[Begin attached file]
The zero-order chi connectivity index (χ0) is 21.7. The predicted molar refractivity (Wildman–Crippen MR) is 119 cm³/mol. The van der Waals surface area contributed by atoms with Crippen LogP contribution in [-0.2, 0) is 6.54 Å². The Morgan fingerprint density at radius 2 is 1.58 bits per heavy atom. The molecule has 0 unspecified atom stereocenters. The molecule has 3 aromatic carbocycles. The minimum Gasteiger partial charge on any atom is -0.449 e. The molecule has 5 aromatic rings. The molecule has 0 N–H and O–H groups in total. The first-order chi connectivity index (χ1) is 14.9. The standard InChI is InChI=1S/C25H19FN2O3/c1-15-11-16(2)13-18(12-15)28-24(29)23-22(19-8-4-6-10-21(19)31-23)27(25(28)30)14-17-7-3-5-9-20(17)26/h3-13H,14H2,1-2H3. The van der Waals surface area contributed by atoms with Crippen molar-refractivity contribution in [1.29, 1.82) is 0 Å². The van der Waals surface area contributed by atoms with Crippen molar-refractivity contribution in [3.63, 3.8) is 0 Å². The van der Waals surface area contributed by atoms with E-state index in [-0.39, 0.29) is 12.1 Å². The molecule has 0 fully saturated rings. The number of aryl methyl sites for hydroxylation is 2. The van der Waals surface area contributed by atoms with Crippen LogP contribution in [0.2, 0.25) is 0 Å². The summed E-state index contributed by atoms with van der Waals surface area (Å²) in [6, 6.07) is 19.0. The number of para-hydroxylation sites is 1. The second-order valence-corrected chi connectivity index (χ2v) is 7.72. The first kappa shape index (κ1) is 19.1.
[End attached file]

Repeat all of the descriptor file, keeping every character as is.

The zero-order chi connectivity index (χ0) is 21.7. The predicted molar refractivity (Wildman–Crippen MR) is 119 cm³/mol. The van der Waals surface area contributed by atoms with Crippen LogP contribution in [-0.2, 0) is 6.54 Å². The Morgan fingerprint density at radius 2 is 1.58 bits per heavy atom. The molecule has 0 unspecified atom stereocenters. The molecule has 3 aromatic carbocycles. The minimum Gasteiger partial charge on any atom is -0.449 e. The molecule has 5 aromatic rings. The molecule has 0 N–H and O–H groups in total. The first-order chi connectivity index (χ1) is 14.9. The standard InChI is InChI=1S/C25H19FN2O3/c1-15-11-16(2)13-18(12-15)28-24(29)23-22(19-8-4-6-10-21(19)31-23)27(25(28)30)14-17-7-3-5-9-20(17)26/h3-13H,14H2,1-2H3. The van der Waals surface area contributed by atoms with Crippen molar-refractivity contribution in [1.29, 1.82) is 0 Å². The van der Waals surface area contributed by atoms with Crippen molar-refractivity contribution in [3.63, 3.8) is 0 Å². The van der Waals surface area contributed by atoms with E-state index in [-0.39, 0.29) is 12.1 Å². The molecule has 0 fully saturated rings. The number of aryl methyl sites for hydroxylation is 2. The van der Waals surface area contributed by atoms with Crippen LogP contribution in [0.2, 0.25) is 0 Å². The summed E-state index contributed by atoms with van der Waals surface area (Å²) in [6, 6.07) is 19.0. The number of para-hydroxylation sites is 1. The second-order valence-corrected chi connectivity index (χ2v) is 7.72. The first kappa shape index (κ1) is 19.1.